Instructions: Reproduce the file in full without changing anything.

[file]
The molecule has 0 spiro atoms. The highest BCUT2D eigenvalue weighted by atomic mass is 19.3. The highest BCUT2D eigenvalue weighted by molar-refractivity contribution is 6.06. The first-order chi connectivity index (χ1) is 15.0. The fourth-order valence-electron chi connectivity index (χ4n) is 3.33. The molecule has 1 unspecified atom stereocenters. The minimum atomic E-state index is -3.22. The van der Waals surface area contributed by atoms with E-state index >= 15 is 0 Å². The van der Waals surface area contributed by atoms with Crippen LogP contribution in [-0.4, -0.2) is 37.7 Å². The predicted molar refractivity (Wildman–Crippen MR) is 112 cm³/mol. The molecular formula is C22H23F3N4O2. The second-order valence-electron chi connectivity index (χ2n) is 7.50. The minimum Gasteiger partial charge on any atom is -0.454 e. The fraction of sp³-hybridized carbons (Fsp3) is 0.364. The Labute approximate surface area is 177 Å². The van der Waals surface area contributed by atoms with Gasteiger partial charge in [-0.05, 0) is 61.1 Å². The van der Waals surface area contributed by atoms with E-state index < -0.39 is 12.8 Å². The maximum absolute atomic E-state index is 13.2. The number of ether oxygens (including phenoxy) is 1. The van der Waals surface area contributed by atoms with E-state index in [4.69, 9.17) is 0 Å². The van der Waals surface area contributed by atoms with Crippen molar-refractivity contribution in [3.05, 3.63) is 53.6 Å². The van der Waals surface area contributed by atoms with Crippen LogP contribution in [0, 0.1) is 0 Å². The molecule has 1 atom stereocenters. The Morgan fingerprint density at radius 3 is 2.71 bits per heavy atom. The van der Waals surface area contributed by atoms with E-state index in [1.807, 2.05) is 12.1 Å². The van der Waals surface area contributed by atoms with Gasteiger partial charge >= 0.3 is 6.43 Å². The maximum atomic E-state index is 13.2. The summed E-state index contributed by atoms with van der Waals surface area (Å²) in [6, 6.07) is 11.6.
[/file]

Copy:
The molecule has 0 spiro atoms. The highest BCUT2D eigenvalue weighted by atomic mass is 19.3. The highest BCUT2D eigenvalue weighted by molar-refractivity contribution is 6.06. The first-order chi connectivity index (χ1) is 15.0. The fourth-order valence-electron chi connectivity index (χ4n) is 3.33. The molecule has 1 unspecified atom stereocenters. The minimum atomic E-state index is -3.22. The van der Waals surface area contributed by atoms with E-state index >= 15 is 0 Å². The van der Waals surface area contributed by atoms with Crippen LogP contribution in [-0.4, -0.2) is 37.7 Å². The predicted molar refractivity (Wildman–Crippen MR) is 112 cm³/mol. The molecular formula is C22H23F3N4O2. The second-order valence-electron chi connectivity index (χ2n) is 7.50. The minimum Gasteiger partial charge on any atom is -0.454 e. The fraction of sp³-hybridized carbons (Fsp3) is 0.364. The Labute approximate surface area is 177 Å². The van der Waals surface area contributed by atoms with Gasteiger partial charge in [-0.05, 0) is 61.1 Å². The van der Waals surface area contributed by atoms with E-state index < -0.39 is 12.8 Å². The maximum absolute atomic E-state index is 13.2. The number of ether oxygens (including phenoxy) is 1. The van der Waals surface area contributed by atoms with E-state index in [4.69, 9.17) is 0 Å². The van der Waals surface area contributed by atoms with Crippen molar-refractivity contribution in [3.05, 3.63) is 53.6 Å². The van der Waals surface area contributed by atoms with Crippen LogP contribution in [0, 0.1) is 0 Å². The molecule has 1 atom stereocenters. The Morgan fingerprint density at radius 3 is 2.71 bits per heavy atom. The van der Waals surface area contributed by atoms with E-state index in [1.807, 2.05) is 12.1 Å². The van der Waals surface area contributed by atoms with Gasteiger partial charge >= 0.3 is 6.43 Å². The maximum atomic E-state index is 13.2. The summed E-state index contributed by atoms with van der Waals surface area (Å²) in [6, 6.07) is 11.6.